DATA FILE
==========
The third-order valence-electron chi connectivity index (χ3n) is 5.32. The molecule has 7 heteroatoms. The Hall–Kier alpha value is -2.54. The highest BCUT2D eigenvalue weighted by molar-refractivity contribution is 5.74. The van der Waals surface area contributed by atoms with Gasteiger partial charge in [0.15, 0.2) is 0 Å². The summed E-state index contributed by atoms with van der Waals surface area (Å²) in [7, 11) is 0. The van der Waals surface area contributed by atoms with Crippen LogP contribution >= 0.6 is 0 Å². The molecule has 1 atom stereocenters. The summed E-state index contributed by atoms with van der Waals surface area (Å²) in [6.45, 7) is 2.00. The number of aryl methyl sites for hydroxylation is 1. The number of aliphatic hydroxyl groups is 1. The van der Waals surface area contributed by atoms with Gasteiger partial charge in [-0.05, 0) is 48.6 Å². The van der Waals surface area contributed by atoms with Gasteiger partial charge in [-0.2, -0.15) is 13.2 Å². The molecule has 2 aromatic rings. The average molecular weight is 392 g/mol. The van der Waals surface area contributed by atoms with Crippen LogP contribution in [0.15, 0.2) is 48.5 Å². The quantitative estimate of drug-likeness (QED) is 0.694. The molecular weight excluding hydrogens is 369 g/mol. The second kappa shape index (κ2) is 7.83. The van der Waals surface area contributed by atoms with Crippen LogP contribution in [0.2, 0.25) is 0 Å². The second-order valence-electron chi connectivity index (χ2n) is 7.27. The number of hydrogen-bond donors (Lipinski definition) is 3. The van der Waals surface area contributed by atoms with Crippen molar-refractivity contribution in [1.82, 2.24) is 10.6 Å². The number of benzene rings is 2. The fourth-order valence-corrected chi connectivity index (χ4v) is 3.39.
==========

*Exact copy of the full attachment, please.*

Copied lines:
The third-order valence-electron chi connectivity index (χ3n) is 5.32. The molecule has 7 heteroatoms. The Hall–Kier alpha value is -2.54. The highest BCUT2D eigenvalue weighted by molar-refractivity contribution is 5.74. The van der Waals surface area contributed by atoms with Gasteiger partial charge in [0.15, 0.2) is 0 Å². The summed E-state index contributed by atoms with van der Waals surface area (Å²) in [7, 11) is 0. The van der Waals surface area contributed by atoms with Crippen LogP contribution >= 0.6 is 0 Å². The molecule has 1 atom stereocenters. The summed E-state index contributed by atoms with van der Waals surface area (Å²) in [6.45, 7) is 2.00. The number of aryl methyl sites for hydroxylation is 1. The number of aliphatic hydroxyl groups is 1. The van der Waals surface area contributed by atoms with Gasteiger partial charge in [-0.05, 0) is 48.6 Å². The van der Waals surface area contributed by atoms with Gasteiger partial charge in [-0.2, -0.15) is 13.2 Å². The molecule has 2 aromatic rings. The average molecular weight is 392 g/mol. The van der Waals surface area contributed by atoms with Crippen LogP contribution in [0.15, 0.2) is 48.5 Å². The quantitative estimate of drug-likeness (QED) is 0.694. The molecular weight excluding hydrogens is 369 g/mol. The second kappa shape index (κ2) is 7.83. The van der Waals surface area contributed by atoms with Crippen LogP contribution in [0.2, 0.25) is 0 Å². The second-order valence-electron chi connectivity index (χ2n) is 7.27. The number of hydrogen-bond donors (Lipinski definition) is 3. The van der Waals surface area contributed by atoms with Crippen molar-refractivity contribution in [1.82, 2.24) is 10.6 Å². The number of benzene rings is 2. The fourth-order valence-corrected chi connectivity index (χ4v) is 3.39.